Pericarditis: Pathophysiology, Types, Signs and Symptoms, Complications (Pericardial Effusion, Cardiac Tamponade and Constrictive Pericarditis), Causes, …
Pericarditis refers to 
inflammation of the pericardium,  
the double-walled, fluid-filled sac 
that encloses the heart. The pericardial  
cavity contains a fluid which serves as 
lubricant and allows the heart to contract  
and relax with minimum friction. It also protects 
the heart from infection and over-distension. 
The most common form is acute pericarditis, 
meaning symptoms develop suddenly  
but do not last long. Subacute and chronic 
forms develop more slowly and last longer.  
Recurrent pericarditis is when there are 
symptom-free intervals in between episodes. 
A typical symptom of acute pericarditis is 
chest pain, which can be sharp or dull. The  
pain may radiate to the left shoulder or arm, 
similar to that of a heart attack, or ischemia.  
Unlike ischemic pain, however, pericardial 
pain is worsened with deep breathing,  
coughing, swallowing, or lying flat; and 
improved with sitting up or leaning forward. 
Inflammation of the pericardium can cause 
fluid to accumulate in the pericardial cavity.  
This is called pericardial effusion. The 
increased fluid volume may limit cardiac filling,  
leading to low cardiac output and sometimes 
life-threatening circulatory shock,  
known as cardiac tamponade. The rate at which 
fluid accumulates is often more critical  
than the volume of fluid. Slow accumulation 
of a large volume may not cause tamponade,  
but a relatively small effusion can do so if it 
builds up too rapidly, because the pericardium  
cannot stretch quickly enough to accommodate it.
Less commonly, chronic inflammation may also  
result in a thickened and stiffened pericardium, 
a condition known as constrictive pericarditis.  
As the stiff pericardium reduces cardiac filling,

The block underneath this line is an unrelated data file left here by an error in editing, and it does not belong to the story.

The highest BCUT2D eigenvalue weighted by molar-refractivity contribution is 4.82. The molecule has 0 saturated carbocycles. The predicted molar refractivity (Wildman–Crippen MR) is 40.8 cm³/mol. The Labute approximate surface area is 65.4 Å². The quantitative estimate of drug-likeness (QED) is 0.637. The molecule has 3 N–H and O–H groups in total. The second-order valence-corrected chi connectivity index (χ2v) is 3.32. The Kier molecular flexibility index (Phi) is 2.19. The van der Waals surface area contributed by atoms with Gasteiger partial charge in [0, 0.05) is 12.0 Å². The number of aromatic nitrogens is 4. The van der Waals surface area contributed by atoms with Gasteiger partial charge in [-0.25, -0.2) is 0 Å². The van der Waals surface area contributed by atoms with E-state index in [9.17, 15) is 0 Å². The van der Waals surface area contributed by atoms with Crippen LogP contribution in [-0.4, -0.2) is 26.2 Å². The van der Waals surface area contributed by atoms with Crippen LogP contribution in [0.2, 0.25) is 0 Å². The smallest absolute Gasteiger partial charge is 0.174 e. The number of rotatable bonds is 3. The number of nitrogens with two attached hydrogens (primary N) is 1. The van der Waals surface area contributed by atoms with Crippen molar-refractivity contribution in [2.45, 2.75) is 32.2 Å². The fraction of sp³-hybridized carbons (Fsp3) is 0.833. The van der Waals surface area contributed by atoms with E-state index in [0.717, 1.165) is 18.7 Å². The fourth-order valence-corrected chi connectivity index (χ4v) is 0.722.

blood backs up in the body’s veins and the lungs,  
where it came from. A peripheral venous congestion 
leads to swelling of legs and abdominal organs,  
while an elevated pulmonary pressure 
results in difficulty breathing. 
The cause of pericarditis is often difficult 
to determine. Possible causes include:  
viral infection, bacterial infection, injury to 
the chest, inflammatory disorders, other health  
problems, and some medications. Pericarditis 
may also develop following a heart attack  
or cardiac surgery. It can happen immediately 
after, or as a delayed form several weeks later. 
Diagnosis can usually be made 
based on evaluation of chest pain,  
and presence of pericardial rub, a characteristic 
sound produced when pericardial layers rub against  
each other; but tests are commonly performed 
to confirm, and to exclude heart attack.  
In about half of patients, electrocardiograms show 
changes that go through a characteristic sequence  
of four stages. Pericardial effusion, if present, 
can be seen with echocardiography or chest x-ray. 
Treatment depends on the cause  
and disease severity. Mild cases may get 
better on their own without treatment. 
Pain and inflammation can be 
relieved with anti-inflammatories. 
Corticosteroids may be used for non-infectious 
cases that do not respond to other medicines.  
Bacterial infections are treated with 
antibiotics, and possibly drainage. 
If cardiac tamponade is present, a 
procedure called pericardiocentesis  
is performed to remove the excess fluid from 
the pericardial cavity. Severe constrictive  
pericarditis may require surgical removal 
of the pericardium, as a last resort.

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